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Self-Reporting SEC Violations: Weighing Pros, Cons and Strategies

March 21, 2024 Uncategorized

Self-Reporting SEC Violation: Weighing Pros, Cons and Strategies

Making a mistake is human, but how a company responds to errors can reveal its true character. When an internal investigation uncovers potential wrongdoing within a publicly traded company, executives may face the difficult decision of whether to self-report the matter to the Securities and Exchange Commission (SEC). While tempting to sweep transgressions under the rug, experience shows that voluntary disclosure often serves a company’s best interests in the long run.

This article examines the pros and cons of self-reporting to the SEC and provides tips on doing it right. With the stakes so high, wise leaders engage experienced counsel to navigate these murky waters. Transparency, humility and integrity during the self-reporting process can reap rewards for companies and help them emerge stronger.

Why Self-Report to the SEC?

Given the SEC’s broad powers to investigate and sanction companies, it may seem counterintuitive to self-report wrongdoing. However, research shows that around 80-90% of SEC enforcement actions originate from voluntary disclosures[1]. Companies decide to self-report for several reasons:

  • Self-reporting can result in lesser charges, reduced penalties and more favorable settlement terms compared to cases initiated by the SEC.
  • It gives companies greater control over the narrative and timing of the disclosure process.
  • The SEC may find out anyway through an internal whistleblower, so it is better to get ahead of the issue.
  • Self-reporting reflects a culture of integrity and transparency that regulators consider favorably.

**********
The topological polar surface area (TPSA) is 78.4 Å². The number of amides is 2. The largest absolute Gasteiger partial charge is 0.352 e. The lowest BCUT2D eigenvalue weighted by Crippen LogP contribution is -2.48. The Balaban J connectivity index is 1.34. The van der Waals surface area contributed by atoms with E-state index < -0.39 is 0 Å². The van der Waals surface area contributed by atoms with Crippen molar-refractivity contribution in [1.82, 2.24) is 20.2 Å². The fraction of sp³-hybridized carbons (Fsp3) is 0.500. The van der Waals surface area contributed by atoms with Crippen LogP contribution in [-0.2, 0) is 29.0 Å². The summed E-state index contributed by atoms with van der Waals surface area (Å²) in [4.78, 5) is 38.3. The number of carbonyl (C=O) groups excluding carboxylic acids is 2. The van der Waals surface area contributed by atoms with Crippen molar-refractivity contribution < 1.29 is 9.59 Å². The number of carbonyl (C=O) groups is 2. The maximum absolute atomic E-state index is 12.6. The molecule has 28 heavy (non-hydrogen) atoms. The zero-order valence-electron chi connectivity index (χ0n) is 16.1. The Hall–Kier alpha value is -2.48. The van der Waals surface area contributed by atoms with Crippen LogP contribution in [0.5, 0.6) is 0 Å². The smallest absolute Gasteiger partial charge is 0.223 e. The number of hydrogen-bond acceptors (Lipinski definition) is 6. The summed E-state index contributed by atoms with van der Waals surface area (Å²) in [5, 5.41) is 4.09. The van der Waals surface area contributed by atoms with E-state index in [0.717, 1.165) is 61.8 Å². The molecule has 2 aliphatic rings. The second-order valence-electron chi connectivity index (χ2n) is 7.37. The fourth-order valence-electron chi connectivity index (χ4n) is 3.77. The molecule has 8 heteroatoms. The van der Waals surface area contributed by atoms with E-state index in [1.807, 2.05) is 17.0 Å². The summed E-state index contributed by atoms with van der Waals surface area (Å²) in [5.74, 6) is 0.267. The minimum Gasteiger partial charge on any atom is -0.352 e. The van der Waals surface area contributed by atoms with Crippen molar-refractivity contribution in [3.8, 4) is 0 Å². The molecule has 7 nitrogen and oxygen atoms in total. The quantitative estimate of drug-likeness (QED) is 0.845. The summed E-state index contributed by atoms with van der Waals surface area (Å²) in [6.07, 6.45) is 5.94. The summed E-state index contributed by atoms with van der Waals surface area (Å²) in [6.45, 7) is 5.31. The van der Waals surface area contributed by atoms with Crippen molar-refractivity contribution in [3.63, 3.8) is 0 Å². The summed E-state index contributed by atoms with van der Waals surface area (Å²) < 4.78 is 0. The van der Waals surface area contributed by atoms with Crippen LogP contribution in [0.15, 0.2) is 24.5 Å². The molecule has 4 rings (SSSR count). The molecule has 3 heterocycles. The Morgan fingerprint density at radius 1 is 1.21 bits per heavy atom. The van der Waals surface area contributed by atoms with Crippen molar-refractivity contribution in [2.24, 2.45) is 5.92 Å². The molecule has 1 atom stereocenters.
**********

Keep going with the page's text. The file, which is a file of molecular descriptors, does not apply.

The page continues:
• It helps preserve a company’s reputation and investor confidence.

While the decision to self-report is rarely easy, it is often the wisest path. As SEC Chair Mary Jo White said, “Nothing discourages corporate wrongdoing like the prospect of an SEC enforcement action.”

When to Self-Report to the SEC

Companies should self-report to the SEC if internal investigation reveals:

  • Accounting fraud or financial misstatements
  • Insider trading
  • FCPA violations like bribery of foreign officials
  • Misconduct by executives, directors or other insiders
  • Cybersecurity breaches compromising customer data

While technical regulatory violations may not require disclosure, anything that could impact financial statements, investor decisions or market integrity should be reported. Don’t wait until problems grow – address issues proactively.

How to Self-Report to the SEC

When handling SEC self-disclosure, it is wise to engage experienced securities counsel to interface with regulators. Key steps include:

  1. Conduct thorough internal investigation using outside experts like forensic accountants.
  2. Uncover root causes, identify wrongdoers and quantify financial impact.
  3. Develop robust remedial plan to fix control weaknesses.
  4. Draft comprehensive voluntary disclosure document with input from legal, compliance and business leaders.
  5. Make an oral presentation to SEC staff explaining the issue and company response.
  6. Provide regulators access to information and cooperate fully with additional inquiries.
  7. Negotiate settlement terms like civil penalties, disgorgement and corporate monitor.
  8. Implement enhanced policies, procedures and training to prevent recurrence.

While the process is intensive, companies that voluntarily report and cooperate with SEC investigations generally achieve better outcomes than those who resist oversight.

Potential Benefits of Self-Reporting

Though costly, self-reporting SEC violations can yield multiple benefits for companies:

  • Avoids formal SEC charges through negotiated settlement
  • Reduces civil penalties and sanctions based on cooperation
  • Enables “no admit, no deny” settlement without admission of wrongdoing
  • Allows company to control public narrative by getting ahead of the news